If you have any questions about the treatments and using stem cells to treat Parkinson’s disease, please contact our medical advisor. They’ll be able to connect you with a specialist from our clinic to discuss your case.
What the treatment program includes
When you come to Swiss Medica for cell replacement therapy for Parkinson’s disease, the treatment program consists of multiple things.
Our treatment program will start with the consultation stage, where the patient speaks with one of our medical experts. During this stage,
- the patient’s medical history will be ascertained;
- medical reports will be corrected;
- certain tests may be done to get a better idea of their health and the severity of the condition.
These are important as they make it possible to develop a personalized treatment plan for each patient.
The actual stem cell replacement therapy for Parkinson’s disease is the major component of the program, but other therapies can help immensely with PD. At our clinic, we back our treatment with other therapies like medication, physiotherapy, and psychological therapy when necessary.
Cost of stem cell therapy for Parkinson’s disease
Stem cell research for Parkinson’s disease is constantly ongoing, and this is a testament to how new this form of therapy is compared to other options for the disease. Considering how cutting-edge it is, it may be costly.
However, in Swiss Medica, the pricing is ultimately dependent on:
- the severity of the condition;
- any comorbidities;
- how long the treatment is estimated to take;
- any additional therapies that may be required.
Online consultation with an expert of the Clinic is the best way to get an accurate estimate of the costs in your particular case.
Get a free online consultation to learn about the expected results of the treatment, its cost, and its duration.
List of References
De Lau, L.M., and Breteler, M.M. 2006. Epidemiology of Parkinson’s disease. Lancet Neurol 5, 525-535.
Rocha, E.M., De Miranda, B., and Sanders, L.H. 2017. Alpha-synuclein: Pathology, mitochondrial dysfunction and neuroinflammation in Parkinson’s disease. Neurobiol Dis.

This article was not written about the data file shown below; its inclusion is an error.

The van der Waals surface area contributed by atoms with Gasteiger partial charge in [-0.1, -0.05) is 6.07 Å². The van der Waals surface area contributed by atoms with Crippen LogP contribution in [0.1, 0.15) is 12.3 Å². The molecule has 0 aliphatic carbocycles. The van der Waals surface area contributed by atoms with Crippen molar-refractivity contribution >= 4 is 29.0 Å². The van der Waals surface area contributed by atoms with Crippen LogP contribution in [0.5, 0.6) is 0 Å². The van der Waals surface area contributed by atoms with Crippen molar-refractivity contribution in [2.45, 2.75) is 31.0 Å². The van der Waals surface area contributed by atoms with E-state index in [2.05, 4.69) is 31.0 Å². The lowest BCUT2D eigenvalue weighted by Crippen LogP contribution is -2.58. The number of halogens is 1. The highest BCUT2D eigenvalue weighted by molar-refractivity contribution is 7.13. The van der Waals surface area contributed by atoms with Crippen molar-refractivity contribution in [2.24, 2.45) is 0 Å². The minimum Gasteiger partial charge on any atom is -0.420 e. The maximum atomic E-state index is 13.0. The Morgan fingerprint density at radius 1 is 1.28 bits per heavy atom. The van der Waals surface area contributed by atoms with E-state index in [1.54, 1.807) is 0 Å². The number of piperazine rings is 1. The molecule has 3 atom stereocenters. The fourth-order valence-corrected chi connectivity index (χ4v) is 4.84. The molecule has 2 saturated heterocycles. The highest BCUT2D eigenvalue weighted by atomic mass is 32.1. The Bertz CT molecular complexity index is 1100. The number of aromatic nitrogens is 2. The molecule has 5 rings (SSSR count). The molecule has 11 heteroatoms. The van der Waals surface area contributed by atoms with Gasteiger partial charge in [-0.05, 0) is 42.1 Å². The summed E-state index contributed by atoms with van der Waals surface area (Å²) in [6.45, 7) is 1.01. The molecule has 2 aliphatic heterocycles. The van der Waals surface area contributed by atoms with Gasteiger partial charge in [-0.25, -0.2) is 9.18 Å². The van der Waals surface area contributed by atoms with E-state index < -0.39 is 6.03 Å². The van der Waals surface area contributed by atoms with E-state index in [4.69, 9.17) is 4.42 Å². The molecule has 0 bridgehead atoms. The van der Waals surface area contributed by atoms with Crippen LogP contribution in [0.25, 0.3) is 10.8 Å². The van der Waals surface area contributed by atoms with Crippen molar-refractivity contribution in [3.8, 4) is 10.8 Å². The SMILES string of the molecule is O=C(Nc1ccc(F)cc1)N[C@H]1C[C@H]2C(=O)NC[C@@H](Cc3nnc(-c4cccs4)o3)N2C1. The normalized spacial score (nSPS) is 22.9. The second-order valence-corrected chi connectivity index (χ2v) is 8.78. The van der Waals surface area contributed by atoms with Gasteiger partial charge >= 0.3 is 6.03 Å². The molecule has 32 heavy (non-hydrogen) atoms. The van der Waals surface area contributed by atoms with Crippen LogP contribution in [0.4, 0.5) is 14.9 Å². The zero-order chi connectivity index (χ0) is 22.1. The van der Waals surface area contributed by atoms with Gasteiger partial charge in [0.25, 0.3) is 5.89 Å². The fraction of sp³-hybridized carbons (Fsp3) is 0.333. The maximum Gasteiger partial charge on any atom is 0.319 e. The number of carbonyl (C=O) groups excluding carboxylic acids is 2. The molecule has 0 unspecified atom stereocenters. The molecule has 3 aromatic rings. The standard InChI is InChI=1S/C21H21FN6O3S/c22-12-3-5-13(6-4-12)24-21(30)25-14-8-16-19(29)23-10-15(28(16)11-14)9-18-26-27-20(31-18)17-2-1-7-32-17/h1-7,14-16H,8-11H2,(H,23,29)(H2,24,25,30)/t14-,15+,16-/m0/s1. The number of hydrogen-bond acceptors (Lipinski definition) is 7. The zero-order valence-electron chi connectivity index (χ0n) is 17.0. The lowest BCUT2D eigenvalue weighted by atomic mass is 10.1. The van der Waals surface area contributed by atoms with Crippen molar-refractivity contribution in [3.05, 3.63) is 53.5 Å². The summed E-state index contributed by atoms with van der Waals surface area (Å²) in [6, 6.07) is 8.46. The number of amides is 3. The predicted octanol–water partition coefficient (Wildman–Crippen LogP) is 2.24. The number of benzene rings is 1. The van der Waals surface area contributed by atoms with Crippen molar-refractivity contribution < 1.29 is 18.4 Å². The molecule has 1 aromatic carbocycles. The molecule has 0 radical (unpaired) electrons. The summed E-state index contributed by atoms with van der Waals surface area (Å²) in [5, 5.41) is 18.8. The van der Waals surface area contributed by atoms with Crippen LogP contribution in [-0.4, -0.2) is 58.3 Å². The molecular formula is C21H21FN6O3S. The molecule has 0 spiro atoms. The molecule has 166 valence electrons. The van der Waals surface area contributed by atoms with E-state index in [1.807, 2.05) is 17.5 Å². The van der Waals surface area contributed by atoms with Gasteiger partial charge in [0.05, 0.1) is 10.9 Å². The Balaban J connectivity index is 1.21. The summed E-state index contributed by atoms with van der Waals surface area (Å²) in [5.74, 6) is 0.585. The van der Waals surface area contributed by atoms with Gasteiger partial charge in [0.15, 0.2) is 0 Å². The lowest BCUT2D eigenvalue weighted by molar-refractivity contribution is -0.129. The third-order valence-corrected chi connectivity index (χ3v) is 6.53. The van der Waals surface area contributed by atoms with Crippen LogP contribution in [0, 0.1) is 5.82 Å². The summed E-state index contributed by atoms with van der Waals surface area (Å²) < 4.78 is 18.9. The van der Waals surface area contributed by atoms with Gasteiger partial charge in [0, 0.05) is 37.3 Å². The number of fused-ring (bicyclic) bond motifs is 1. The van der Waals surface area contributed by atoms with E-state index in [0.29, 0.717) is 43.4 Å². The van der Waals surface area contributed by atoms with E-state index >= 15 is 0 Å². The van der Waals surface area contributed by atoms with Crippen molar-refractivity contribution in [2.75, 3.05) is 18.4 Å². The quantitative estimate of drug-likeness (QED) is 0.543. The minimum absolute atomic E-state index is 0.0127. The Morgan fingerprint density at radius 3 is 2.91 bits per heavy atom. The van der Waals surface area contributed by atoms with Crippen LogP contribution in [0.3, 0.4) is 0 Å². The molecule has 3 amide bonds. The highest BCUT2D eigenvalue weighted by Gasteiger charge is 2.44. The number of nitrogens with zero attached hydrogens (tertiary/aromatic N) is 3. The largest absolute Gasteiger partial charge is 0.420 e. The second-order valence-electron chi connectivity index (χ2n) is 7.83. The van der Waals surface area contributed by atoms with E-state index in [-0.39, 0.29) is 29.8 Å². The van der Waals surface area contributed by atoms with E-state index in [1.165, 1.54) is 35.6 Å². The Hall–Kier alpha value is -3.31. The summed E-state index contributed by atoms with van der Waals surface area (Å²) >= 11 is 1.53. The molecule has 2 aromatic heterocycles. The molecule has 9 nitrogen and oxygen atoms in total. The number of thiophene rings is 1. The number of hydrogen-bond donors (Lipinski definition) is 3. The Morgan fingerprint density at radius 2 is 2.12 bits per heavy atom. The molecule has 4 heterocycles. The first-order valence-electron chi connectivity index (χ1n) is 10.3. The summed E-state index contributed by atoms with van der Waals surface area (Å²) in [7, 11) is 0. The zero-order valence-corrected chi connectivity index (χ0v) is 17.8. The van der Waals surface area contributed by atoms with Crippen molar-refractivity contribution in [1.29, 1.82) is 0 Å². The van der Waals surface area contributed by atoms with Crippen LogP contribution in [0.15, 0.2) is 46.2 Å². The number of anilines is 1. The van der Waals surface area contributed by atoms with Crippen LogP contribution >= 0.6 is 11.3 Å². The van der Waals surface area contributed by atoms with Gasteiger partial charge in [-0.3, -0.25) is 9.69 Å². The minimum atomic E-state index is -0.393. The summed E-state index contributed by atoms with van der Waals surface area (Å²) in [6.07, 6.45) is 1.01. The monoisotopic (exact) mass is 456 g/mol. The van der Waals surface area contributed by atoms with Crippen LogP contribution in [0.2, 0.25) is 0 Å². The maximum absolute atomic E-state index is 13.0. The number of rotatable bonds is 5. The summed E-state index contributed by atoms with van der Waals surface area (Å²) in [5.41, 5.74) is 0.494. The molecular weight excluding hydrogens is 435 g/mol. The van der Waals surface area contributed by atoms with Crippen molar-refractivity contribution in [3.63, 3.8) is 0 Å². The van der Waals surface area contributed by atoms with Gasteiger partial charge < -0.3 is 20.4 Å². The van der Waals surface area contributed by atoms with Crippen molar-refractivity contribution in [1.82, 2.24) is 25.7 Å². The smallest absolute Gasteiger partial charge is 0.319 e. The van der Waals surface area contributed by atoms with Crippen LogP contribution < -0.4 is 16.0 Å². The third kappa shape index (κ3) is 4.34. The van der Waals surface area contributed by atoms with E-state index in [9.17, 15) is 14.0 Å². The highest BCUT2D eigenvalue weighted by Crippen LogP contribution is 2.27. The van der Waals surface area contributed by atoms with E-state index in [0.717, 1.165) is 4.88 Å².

Wakabayashi, K., Tanji, K., Mori, F., and Takahashi, H. 2007. The Lewy body in Parkinson’s disease: molecules implicated in the formation and degradation of alpha-synuclein aggregates. Neuropathology 27, 494-506.
Mendes Filho D et al. Therapy with Mesenchymal Stem Cells in Parkinson Disease: History and Perspectives. Neurologist. 2018 Jul;23(4):141-147.
Venkataramana NK et al. Bilateral transplantation of allogenic adult human bone marrow-derived mesenchymal stem cells into the subventricular zone of Parkinson’s disease: a pilot clinical study. Stem Cells Int. 2012;2012:931902.
Glavaski-joksimovic A, Bohn MC. Mesenchymal stem cells and neuroregeneration in Parkinson’s disease. Exp Neurol. 2013;247:25–38.
Tansey MG, Goldberg MS. Neuroinflammation in Parkinson’s disease: its role in neuronal death and implications for therapeutic intervention. Neurobiol Dis. 2010;37:510–518.
Venkatesh K, Sen D1. Mesenchymal Stem Cells as a Source of Dopaminergic Neurons: A Potential Cell Based Therapy for Parkinson’s Disease. Curr Stem Cell Res Ther. 2017;12(4):326-347.
Antonio J. Salgado et al. Mesenchymal stem cells secretome as a modulator of the neurogenic niche: basic insights and therapeutic opportunities. Front Cell Neurosci. 2015 Jul 13;9:249.
Glavaski-Joksimovic A, Bohn MC. Mesenchymal stem cells and neuroregeneration in Parkinson’s disease. Exp Neurol. 2013; 247:25-38.
World Health Organization. Parkinson disease. WHO. 2022 Jun 13.
National Institute on Aging. Parkinson’s Disease: Causes, Symptoms, and Treatments. National Institutes of Health (NIH). 2022 April 14.
Stoker TB. Chapter 9: Stem Cell Treatments for Parkinson’s Disease. National Library of Medicine. 2018 Dec 21.